Other than the absence of need for supernatural gifts now-days to confirm God’s primacy, we also must consider that the Christian religion is a faith-based religion.  It is our faith that saves us through God’s grace, Ephesians 2:8.  Given this fact one could reason that an abundance of signs and wonders from God would pretty much take reliance on faith out of the equation.  Lastly, we have to factor in the sovereignty of God.  While Matthew 21:22 plainly states that what we ask for in prayer we will receive if we have faith in God, we see that one of God’s most devoted and steadfast servants, the Apostle Paul, had asked God to relieve him of a certain problem, yet God did not do so, 2 Corinthians 12:7-9.  One would be hard-pressed to find someone who could effectively argue that the Apostle Paul lacked the faith in God necessary to have God answer his prayer.  God simply had other plans for Paul that required that he struggle with whatever burden was plaguing him for reasons that God only knew.  Paul had enough faith and trust in the sovereignty of the Lord to know that God’s reasons for not taking away the burden were not based on cruelty, but on love.  Furthermore, in Luke 22:42, we see that Jesus, Himself, prayed to be delivered of the fate He was about to undergo, but His Father did not answer that prayer either.  We have to realize that God will give us what we pray for provided that we have the faith necessary to believe we will receive it and provided it does not interfere with any of His righteous, sovereign plans for us or others.  We also must understand those whou would see their prayers granted must seek to abide in Christ as He tells us in John 15:7.  In the end, we must bow to the sovereignty of the Lord and realize that the ways of God are higher than our ways and His thoughts higher than our thought,  Isaiah 55:9, and in some cases, He has plans that all the faith and prayers in the world will not change because God is more interested in our character than our comfort and He is more interested in our holiness than our happiness.  It is a shame that Mr. and Mrs. Schaible didn’t consider these things when praying for the health of their late children.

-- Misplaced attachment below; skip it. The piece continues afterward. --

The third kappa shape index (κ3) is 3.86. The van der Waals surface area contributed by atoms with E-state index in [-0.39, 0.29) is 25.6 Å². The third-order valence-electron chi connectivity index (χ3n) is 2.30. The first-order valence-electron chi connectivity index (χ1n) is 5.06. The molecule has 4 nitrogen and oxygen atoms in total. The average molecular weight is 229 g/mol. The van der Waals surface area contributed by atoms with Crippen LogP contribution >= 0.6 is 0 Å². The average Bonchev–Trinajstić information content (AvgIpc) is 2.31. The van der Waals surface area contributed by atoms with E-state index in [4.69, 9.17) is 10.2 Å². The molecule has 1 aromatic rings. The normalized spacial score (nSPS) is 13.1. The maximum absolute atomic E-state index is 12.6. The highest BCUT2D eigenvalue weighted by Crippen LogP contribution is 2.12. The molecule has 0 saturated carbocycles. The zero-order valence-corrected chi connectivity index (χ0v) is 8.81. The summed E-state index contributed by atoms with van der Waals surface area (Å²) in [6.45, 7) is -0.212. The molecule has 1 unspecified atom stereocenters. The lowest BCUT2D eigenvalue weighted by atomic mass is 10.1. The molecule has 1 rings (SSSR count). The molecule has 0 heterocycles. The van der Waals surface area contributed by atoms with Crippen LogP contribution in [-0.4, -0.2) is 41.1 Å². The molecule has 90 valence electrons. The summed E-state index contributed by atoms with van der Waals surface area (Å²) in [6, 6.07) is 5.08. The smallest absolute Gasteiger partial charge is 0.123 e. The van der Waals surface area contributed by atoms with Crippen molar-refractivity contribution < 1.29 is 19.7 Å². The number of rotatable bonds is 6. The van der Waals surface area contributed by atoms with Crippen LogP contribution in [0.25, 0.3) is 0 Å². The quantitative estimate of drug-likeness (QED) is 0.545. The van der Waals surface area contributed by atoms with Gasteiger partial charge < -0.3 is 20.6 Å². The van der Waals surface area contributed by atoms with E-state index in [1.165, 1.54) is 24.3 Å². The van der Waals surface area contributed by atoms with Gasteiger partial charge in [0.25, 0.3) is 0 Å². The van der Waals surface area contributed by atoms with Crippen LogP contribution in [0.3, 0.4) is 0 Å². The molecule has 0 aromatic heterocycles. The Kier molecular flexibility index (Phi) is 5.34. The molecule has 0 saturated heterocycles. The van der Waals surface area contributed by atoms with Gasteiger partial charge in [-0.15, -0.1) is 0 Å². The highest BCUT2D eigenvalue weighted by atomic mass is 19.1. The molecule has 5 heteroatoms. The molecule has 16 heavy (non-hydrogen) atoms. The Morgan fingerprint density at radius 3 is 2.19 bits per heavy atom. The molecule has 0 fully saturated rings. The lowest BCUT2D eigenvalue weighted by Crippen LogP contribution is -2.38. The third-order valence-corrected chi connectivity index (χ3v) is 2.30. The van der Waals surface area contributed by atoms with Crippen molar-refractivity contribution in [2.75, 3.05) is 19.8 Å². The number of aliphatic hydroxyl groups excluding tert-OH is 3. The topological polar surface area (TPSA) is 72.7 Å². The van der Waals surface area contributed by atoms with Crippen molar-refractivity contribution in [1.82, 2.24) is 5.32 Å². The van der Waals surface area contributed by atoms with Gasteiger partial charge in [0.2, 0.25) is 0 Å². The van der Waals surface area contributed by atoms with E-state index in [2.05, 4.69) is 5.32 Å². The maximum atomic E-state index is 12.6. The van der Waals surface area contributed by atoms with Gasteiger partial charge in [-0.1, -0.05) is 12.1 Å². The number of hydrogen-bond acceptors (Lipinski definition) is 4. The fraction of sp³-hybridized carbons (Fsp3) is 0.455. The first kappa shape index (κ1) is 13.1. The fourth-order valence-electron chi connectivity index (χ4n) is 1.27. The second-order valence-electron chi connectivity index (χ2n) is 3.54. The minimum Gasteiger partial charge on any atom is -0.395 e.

So, should Christians attempt faith healing in this modern age?  Nothing in God’s word would refute that this supernatural gift can still be granted to believers.  But, God also granted us the aptitude to create medicines and learn how to mend our bodies and applying this knowledge and skill towards conventional healing is not a show of a lack of faith on our parts as Christians.  Physicians can be viewed as an alternate  means through which God brings healing.  Ultimately, our faith and trust is to be in the Lord.  We can trust Him to point us toward the right doctors and medications with as much faith as we can trust Him to heal us via a miracle as long as we keep in mind that, as with all difficult decisions, we should seek God first, who promises to give us wisdom when we ask it of Him, James 1:5.